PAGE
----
As we continue in Matthews gospel we find a short story of the conception and birth of Jesus in Chapter 1, Verses 18-25. The Bible says in this passage that Mary became pregnant by the Holy Spirit. In other words, Mary conceived the baby who would be named Jesus, but Joseph was not the baby’s father.

Can anyone explain how this is possible? Keep in mind that Mary would go through the normal time span of carrying the baby and most likely encounter the same discomforts that any mother-to-be would expect. The real question is this. Why was it necessary for Jesus to be physically born of a woman? May I suggest that it was necessary in order for Jesus to be able to relate and empathize with all aspects of being human. However, we will spend more time on Mary when we consider the Christmas Story from the gospel of Luke.

Continuing is this passage we can take a look at Joseph’s faith and character. In this passage we can find out a great deal about Joseph and his character traits. We see in verse 19 that Joseph was a righteous man. Apparently Joseph had a good understanding of the need to act according to divine and moral law and so he attempted to stay free from guilt and sin. In other words, he obeyed God. Joseph was also a humble and unselfish man. His reaction to finding out Mary was pregnant was to seek a divorce privately in order to keep the shame and embarrassment to a minimum for Mary.

Can you imagine how he must felt when he heard that Mary was with child? How would you have reacted? Joseph was a man of tremendous faith and placed his trust in what God was doing in his life. He heeded the instructions of the angel. In this account of the birth of Jesus, Joseph is what I call a hero of the faith.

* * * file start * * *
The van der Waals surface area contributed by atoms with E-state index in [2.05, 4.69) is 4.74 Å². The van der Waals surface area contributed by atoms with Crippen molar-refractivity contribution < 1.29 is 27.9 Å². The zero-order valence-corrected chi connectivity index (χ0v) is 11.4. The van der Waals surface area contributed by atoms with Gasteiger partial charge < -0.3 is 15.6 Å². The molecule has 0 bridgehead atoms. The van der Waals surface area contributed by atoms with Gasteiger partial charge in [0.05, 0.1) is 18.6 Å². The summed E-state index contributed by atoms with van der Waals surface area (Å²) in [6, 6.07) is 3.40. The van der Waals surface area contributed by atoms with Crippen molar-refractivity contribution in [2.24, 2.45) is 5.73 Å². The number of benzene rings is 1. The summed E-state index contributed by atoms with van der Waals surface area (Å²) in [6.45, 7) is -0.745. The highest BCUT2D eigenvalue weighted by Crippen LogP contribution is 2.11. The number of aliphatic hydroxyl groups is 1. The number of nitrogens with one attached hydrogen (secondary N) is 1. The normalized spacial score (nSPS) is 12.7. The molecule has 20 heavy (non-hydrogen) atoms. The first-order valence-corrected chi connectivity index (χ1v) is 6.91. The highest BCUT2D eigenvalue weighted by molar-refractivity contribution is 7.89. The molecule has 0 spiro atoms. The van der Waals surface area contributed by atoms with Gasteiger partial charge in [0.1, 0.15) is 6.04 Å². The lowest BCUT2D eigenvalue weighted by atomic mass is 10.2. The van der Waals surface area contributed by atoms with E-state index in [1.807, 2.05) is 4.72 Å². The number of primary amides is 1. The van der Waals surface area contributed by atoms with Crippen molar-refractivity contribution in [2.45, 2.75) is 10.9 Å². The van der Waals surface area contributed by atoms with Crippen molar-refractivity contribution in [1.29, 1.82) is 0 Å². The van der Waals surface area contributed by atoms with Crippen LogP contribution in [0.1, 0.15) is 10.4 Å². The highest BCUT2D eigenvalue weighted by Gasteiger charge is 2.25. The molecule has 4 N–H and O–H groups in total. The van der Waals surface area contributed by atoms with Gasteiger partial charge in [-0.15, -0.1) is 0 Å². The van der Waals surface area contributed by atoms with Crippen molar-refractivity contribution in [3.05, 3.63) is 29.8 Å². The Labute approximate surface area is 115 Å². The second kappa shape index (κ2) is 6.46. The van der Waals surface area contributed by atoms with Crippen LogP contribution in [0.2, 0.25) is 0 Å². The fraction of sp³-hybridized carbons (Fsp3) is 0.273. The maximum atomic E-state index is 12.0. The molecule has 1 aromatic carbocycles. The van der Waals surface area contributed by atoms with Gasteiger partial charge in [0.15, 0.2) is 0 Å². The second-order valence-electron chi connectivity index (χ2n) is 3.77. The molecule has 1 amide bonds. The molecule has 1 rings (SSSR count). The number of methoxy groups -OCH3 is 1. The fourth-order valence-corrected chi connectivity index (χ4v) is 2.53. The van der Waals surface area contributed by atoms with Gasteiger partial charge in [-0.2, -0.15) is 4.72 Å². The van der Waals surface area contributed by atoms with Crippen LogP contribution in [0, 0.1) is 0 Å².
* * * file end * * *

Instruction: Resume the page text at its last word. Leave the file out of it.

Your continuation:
Now here the story changes directions as we look at the wise men’s visit and Herod’s evil plot. This part of our study is found in Matthew 2:1-12 and really bring’s out Herod’s ego and fear. So let’s take a closer look at this character.

Herod was a nominal Jew and the Tetrarch of Galilee. His grandfather had been governor of Idumea and his father had been procurator of Judea, all positions appointed by the Roman leader at the time. All of these were more loyal to the Roman government than to God or his people. Known as Herod the Great, he was responsible for the erecting of the temple at that time and built other buildings that added to the splendor of Jerusalem. All of this was to fuel his ego.

The visit by the wise men however brought out fear in the heart and mind of Herod. Herod’s concern was the idea that the Messiah had come and He was a king. Being a Jew, I’m sure he had knowledge of the expected arrival of the Messiah but certainly was not expecting Him during his reign.

The situation at hand was much like that of the Pharaoh of Egypt when the children of Israel were multiplying very rapidly while being held in bondage by the Egyptians. The Pharaoh feared that they would become so numerous that they could overwhelm and overpower Rome so therefore they were a threat. That’s when Pharaoh ordered that every new male child born to an Israelite woman was to be drowned in the Nile. So after determining from the wise men when the star first appeared Herod ordered all the male children under two years of age to be killed after he realized that the wise men had returned to their country without coming back through Jerusalem.

But God already had a plan for the protection for Jesus as we see in Matthew 2:13-15. Joseph had a dream in which God revealed to him Herod’s plot and had Joseph to take Mary and the baby into Egypt. They remained there until after the death of Herod. The angel appeared once again to Joseph and told him that they could leave Egypt and return to Israel. Joseph brought them to Nazareth where Jesus would grow up and become a man.

A Truth for Today: In His perfect plan God uses people to bring His plan to full and final completion. Satan’s attempts to interrupt God’s plan in hopes that his ultimate end can be changed has never been nor will ever be successful.

From this story I think we glean a couple of reflections and applications. We should approach the celebration of the birth of our Savior with the same faith and trust that Joseph did realizing that His birth began the completion of the fulfillment of God’s promise to redeem and reconcile us to himself. Matthew reminds us that Jesus is not just any man, He is the King of Kings. As we have lit the Candle of Faith on this second Sunday of the Advent we should exercise that faith to be what God desires us to be.